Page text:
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Friday, October 03, 2003

Taking the Assembly out to the people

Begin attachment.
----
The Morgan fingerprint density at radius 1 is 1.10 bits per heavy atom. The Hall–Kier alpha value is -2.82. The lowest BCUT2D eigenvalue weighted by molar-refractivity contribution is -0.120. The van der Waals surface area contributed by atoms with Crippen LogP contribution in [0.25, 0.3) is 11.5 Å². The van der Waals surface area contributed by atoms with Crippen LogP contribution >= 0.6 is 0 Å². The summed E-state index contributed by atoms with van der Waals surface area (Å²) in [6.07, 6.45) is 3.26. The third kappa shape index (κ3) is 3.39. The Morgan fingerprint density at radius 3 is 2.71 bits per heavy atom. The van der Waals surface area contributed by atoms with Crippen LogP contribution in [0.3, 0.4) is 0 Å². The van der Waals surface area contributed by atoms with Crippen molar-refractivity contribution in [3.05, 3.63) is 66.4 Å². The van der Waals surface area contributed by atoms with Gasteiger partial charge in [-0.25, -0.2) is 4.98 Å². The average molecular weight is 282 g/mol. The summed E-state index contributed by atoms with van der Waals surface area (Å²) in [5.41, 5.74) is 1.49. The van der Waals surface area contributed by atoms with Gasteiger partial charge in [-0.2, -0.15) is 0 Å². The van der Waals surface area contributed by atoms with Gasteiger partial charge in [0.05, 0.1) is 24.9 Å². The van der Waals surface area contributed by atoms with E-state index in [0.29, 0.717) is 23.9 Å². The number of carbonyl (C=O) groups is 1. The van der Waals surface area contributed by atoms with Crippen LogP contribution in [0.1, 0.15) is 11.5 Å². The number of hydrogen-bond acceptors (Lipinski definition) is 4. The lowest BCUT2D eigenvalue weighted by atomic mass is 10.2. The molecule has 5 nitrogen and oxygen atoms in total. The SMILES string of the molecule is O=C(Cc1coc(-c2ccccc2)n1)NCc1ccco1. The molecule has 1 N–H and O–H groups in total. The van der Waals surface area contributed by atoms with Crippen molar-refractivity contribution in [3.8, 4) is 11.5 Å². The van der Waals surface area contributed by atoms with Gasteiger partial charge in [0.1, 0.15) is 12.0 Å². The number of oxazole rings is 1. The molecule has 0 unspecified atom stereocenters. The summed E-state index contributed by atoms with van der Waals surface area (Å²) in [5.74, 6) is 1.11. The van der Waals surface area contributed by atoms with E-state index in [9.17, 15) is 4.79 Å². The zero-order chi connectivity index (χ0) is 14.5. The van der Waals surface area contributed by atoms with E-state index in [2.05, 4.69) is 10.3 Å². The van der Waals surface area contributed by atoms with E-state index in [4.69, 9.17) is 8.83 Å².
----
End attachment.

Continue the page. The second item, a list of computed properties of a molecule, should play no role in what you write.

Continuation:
A number of people raise doubts about the value of the Assembly's Regional Committees. Many see them as a talking shop with no real role in the decision making process. However, since we have made a huge effort to link in the agenda items with matters being discussed by subject committees and in particular the policy reviews, they have taken on a new significance as the eyes and ears of the Assembly. They are the natural means by which we carry out consultations. Open Mic sessions are one of the legacies of the early days but have proved to be a useful tool by which to achieve the input we need. These were started by me when I was first chair of the South West Wales Regional Committee in 1999. They have since been refined and are now integrated with the business. Thus at the meeting I chaired in St. David's today, presenters on the subject of affordable housing in rural communities were questioned by both AMs and the audience and there were a number of useful and informed contributions from the floor. North Wales has always been most successful in attracting audience members, largely due to the fact that they have little opportunity otherwise to engage with the Assembly, and their question times with the First Minister have also packed them in. I personally would like to see these repeated in every region. At the meeting in St David's today we had 80 members of the public. A sign if anything that these committees are more relevant than ever and that whatever people think about the Assembly, they still want to engage with it and they recognise its influence on every aspect of their lives.

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